Philippine Institute of Volcanology and Seismology (Phivolcs) Director Renato Solidum Jr. revealed yesterday that part of Bohol, including Tagbilaran City, moved 55 centimeters closer to Cebu Island.
The phenomenon was caused by the October 15 earthquake that hit Bohol and Cebu.
Though Bohol island moved closer to Cebu, Solidum told the local government officials during a forum on disasters, climate change and marine biodiversity that it does not pose a risk in both islands.
Still, he urged local leaders and residents to be better prepared.
Island moving closer to another island is something that can naturally occur after an earthquake. Thought not often, high intensity earthquakes can actually cause this phenomenon.
In Japan, when the 8.9 magnitude devastating earthquake and tsunami hit the country in 2011, the island of Japan also moved 8 feet (2.4 meters) closer to the United States.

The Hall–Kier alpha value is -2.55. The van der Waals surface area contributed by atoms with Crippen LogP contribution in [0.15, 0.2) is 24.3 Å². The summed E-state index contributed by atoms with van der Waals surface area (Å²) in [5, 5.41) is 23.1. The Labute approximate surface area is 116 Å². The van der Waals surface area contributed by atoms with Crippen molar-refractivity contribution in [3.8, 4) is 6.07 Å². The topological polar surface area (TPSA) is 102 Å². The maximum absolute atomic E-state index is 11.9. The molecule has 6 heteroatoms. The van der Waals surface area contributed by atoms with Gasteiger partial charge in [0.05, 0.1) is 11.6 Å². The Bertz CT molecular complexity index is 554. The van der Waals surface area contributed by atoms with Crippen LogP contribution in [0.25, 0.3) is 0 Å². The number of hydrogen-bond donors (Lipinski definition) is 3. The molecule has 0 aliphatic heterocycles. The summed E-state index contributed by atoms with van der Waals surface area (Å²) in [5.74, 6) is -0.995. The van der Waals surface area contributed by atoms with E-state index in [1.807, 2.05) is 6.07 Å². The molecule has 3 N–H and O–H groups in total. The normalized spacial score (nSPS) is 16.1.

The distance of the movement was something significant though because it shifted the earth on its axis by 6.5 inches, which shortened the day by 1.6 microseconds, and sank Japan downward by about two feet.
Why did the Japan quake shorten the day?
The earth’s mass shifted towards the center, spurring the planet to spin a bit faster.
The 2010 massive 8.8 magnitude earthquake in Chile also shortened the day, but by an even smaller fraction of a second; while the 2004 Sumatra quake knocked a whopping 6.8 micro-seconds off the day.
The Philippine Institute of Volcanology and Seismology did not mention though if the Bohol earthquake has also shortened the day by a few microseconds.